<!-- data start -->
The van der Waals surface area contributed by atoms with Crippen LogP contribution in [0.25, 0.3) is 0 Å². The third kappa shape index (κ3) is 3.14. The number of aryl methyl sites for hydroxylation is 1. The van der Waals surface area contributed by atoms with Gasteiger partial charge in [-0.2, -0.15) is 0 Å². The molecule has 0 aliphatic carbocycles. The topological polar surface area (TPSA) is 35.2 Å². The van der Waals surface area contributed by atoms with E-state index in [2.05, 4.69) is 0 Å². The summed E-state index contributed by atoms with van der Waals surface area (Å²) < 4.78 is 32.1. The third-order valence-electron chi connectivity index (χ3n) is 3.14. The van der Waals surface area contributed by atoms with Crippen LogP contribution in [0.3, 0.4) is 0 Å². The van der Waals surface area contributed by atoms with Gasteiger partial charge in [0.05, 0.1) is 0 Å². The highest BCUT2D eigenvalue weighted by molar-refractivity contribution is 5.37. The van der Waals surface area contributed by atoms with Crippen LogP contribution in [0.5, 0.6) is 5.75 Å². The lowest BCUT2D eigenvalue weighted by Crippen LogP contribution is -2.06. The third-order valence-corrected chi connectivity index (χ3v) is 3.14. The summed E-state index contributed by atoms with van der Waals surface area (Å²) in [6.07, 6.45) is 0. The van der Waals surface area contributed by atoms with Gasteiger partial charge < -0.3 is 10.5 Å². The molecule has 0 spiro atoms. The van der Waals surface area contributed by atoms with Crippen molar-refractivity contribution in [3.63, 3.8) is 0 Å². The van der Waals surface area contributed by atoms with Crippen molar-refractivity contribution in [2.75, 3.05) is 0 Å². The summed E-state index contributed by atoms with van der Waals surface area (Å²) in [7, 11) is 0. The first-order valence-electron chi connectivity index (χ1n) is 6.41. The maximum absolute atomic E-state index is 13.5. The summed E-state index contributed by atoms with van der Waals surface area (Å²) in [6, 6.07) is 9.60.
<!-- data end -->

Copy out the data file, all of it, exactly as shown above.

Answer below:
The van der Waals surface area contributed by atoms with Crippen LogP contribution in [0.25, 0.3) is 0 Å². The third kappa shape index (κ3) is 3.14. The number of aryl methyl sites for hydroxylation is 1. The van der Waals surface area contributed by atoms with Gasteiger partial charge in [-0.2, -0.15) is 0 Å². The molecule has 0 aliphatic carbocycles. The topological polar surface area (TPSA) is 35.2 Å². The van der Waals surface area contributed by atoms with E-state index in [2.05, 4.69) is 0 Å². The summed E-state index contributed by atoms with van der Waals surface area (Å²) < 4.78 is 32.1. The third-order valence-electron chi connectivity index (χ3n) is 3.14. The van der Waals surface area contributed by atoms with Crippen LogP contribution in [0.3, 0.4) is 0 Å². The van der Waals surface area contributed by atoms with Gasteiger partial charge in [0.05, 0.1) is 0 Å². The highest BCUT2D eigenvalue weighted by molar-refractivity contribution is 5.37. The van der Waals surface area contributed by atoms with Crippen LogP contribution in [0.5, 0.6) is 5.75 Å². The lowest BCUT2D eigenvalue weighted by Crippen LogP contribution is -2.06. The third-order valence-corrected chi connectivity index (χ3v) is 3.14. The summed E-state index contributed by atoms with van der Waals surface area (Å²) in [6.07, 6.45) is 0. The van der Waals surface area contributed by atoms with Gasteiger partial charge < -0.3 is 10.5 Å². The molecule has 0 spiro atoms. The van der Waals surface area contributed by atoms with Crippen molar-refractivity contribution in [3.63, 3.8) is 0 Å². The van der Waals surface area contributed by atoms with Crippen molar-refractivity contribution in [2.75, 3.05) is 0 Å². The summed E-state index contributed by atoms with van der Waals surface area (Å²) in [7, 11) is 0. The first-order valence-electron chi connectivity index (χ1n) is 6.41. The maximum absolute atomic E-state index is 13.5. The summed E-state index contributed by atoms with van der Waals surface area (Å²) in [6, 6.07) is 9.60.